Some of us got into cars from seeing them race, others from seeing their loved ones fix them up, even some gear heads started by just reading about them, but one of the most common ways a car fan begins their automobile obsession is through the movies. Cinema is all about motion and what better way to show that off than in a thrilling extended chase sequence between stylish automobiles? We marvel at the skill of the drivers and the performance of the vehicles. It would be more foolish than driving on the wrong lane to try and list every great movie car chase, but we’ve put together a handful of ones that we are absolutely crazy about!
BULLITT (1968 Ford Mustang GT and Dodge Charger R/T)
The coolest man ever to grace the big screen takes center stage in the greatest car chase ever. Steve McQueen plays Lieutenant Frank Bullitt: a no-nonsense cop that is a man of few words. San Francisco’s mountainous slopes are the setting for the film’s genre-defining chase, which sees Bullitt, in his iconic (I’ve wanted this car since I was a kid) 1968 Ford Mustang GT, doing his best to catch a pair of deadly assassins in an equally impressive 1968 Dodge Charger R/T. These cars are two of the pinnacles of American muscle cars known for their loud and powerful V8 engines and their bold design.
Aside from the astounding hang time the cars achieve in hurtling down the tram-lined hills, the sequence boasts the sort of first-person viewpoint that causes the audience to flinch each time McQueen (who did his own driving stunts) takes a corner too sharply. After 10 minutes of our hero ducking gunshots at his steering wheel, the pursuit ends with the bad guys careering into a gas station before being swallowed by a fireball. Any list that ranks the “best car chases on film” and doesn’t include this is either incomplete or incorrect.
THE FRENCH CONNECTION (1971 Pontiac LeMans)
The scene was filmed in Bensonhurst, Brooklyn roughly running under the BMT West End. The most famous shot of the chase is made from a front bumper mounted camera and shows a low-angle point of view shot of the streets racing by. The camera was under cranked to 18 frames per second to enhance the sense of speed. Other shots involved stunt drivers who were supposed to barely miss hitting the speeding car, but due to errors in timing accidental collisions occurred and were left in the final film which left the film’s action to feel as sloppy as a real-life chase.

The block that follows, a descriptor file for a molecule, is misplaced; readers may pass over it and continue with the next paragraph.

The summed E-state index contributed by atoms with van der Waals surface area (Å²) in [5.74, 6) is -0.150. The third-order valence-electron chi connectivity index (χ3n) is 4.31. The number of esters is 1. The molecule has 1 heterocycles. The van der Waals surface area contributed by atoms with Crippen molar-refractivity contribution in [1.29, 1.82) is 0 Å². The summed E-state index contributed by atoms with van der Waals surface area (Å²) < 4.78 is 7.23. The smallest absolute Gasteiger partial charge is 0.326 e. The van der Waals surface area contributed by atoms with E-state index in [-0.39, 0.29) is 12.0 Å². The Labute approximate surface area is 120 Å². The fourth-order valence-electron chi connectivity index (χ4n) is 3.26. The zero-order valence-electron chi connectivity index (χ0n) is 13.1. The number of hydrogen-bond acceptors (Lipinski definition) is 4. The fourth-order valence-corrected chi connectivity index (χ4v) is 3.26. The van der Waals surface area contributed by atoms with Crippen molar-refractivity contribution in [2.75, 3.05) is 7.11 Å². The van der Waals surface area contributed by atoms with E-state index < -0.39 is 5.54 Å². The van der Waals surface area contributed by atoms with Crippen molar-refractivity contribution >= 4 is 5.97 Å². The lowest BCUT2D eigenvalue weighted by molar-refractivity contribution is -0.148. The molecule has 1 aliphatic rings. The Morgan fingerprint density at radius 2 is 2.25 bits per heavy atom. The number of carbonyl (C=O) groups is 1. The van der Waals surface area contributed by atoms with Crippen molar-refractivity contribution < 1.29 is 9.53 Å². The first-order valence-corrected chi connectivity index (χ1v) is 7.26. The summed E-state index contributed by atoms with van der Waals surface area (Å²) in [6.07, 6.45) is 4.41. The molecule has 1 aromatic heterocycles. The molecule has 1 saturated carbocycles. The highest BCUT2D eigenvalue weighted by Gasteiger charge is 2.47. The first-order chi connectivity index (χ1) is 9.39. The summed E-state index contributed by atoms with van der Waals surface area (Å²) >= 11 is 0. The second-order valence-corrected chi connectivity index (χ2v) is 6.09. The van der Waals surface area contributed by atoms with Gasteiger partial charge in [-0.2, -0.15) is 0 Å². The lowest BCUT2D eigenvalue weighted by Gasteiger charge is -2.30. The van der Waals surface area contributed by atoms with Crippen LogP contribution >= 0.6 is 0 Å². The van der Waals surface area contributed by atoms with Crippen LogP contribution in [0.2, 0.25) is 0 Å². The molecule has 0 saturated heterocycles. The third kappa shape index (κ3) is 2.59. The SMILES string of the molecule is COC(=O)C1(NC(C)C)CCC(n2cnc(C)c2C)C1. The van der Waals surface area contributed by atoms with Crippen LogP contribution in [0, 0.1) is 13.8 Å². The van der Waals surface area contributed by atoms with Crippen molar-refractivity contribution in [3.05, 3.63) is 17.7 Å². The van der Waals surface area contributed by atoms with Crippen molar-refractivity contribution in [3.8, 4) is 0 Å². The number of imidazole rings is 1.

THE ITALIAN JOB (1969 Mini Cooper S)
Fiat offered the production as many super-charged Fiat cars as they needed, several sports cars for the Mafia confrontation scene, plus $50,000, but the producers turned down the offer because it would have meant replacing the Minis with Fiats. The Minis used in the chase scenes were all destroyed in accidents while filming the sewer sequence which was luckily one of the final scenes they shot.
THE BLUES BROTHERS (1974 Dodge Monaco)
Action movies aren’t the only ones that can have amazing car action. In this 1980 comedy, a sharp-suited music duo (Saturday Night Live alumni John Belushi and Dan Aykroyd) plough their Dodge into a busy shopping mall in order to escape the wrath of the law. At one point in the scene, they even drive it upside down on the roof of the car. Nicknamed “the Bluesmobile” the 1974 Dodge Monaco is a battered police car. The film used 13 different cars to depict the Bluesmobile, all of which were former police cars purchased from the California Highway Patrol, and were modified to look like the same patrol cars seen at the time in Mount Prospect, Illinois.
Some were formatted for speed, while others for jumps or high-performance maneuvers, depending on the scene. One was designed simply to fall apart upon its arrival at the Cook County Building. Over 60 old police cars were purchased for the film’s chase scenes, and the production kept a 24-hour body shop open to perform repairs as needed. All this consumer carnage is set to a stomping soul soundtrack as the boys Blues duo avoid the police on their “mission from God” to save their orphanage.
THE BOURNE IDENTITY (1959 Austin Mini Cooper)
The chase ends when one of the police officers pursuing the Mini crashes his motorcycle into a Peugeot 405, and Bourne drives the car into a parking garage. “Bourne Identity” producer Frank Marshall told USA Today that filmmakers used five different vintage Minis to make the film, and that only one of them was left when filming wrapped.
We surely left off a few fan favorites, but don’t worry, this is just the beginning. Check back with us from time to time as we continue to highlight some of our favorite car moments in movies. The car chase scene is not only staple of cinema but it’s also our safe gateway into seeing what cars can do when pushed to the peak of their performance!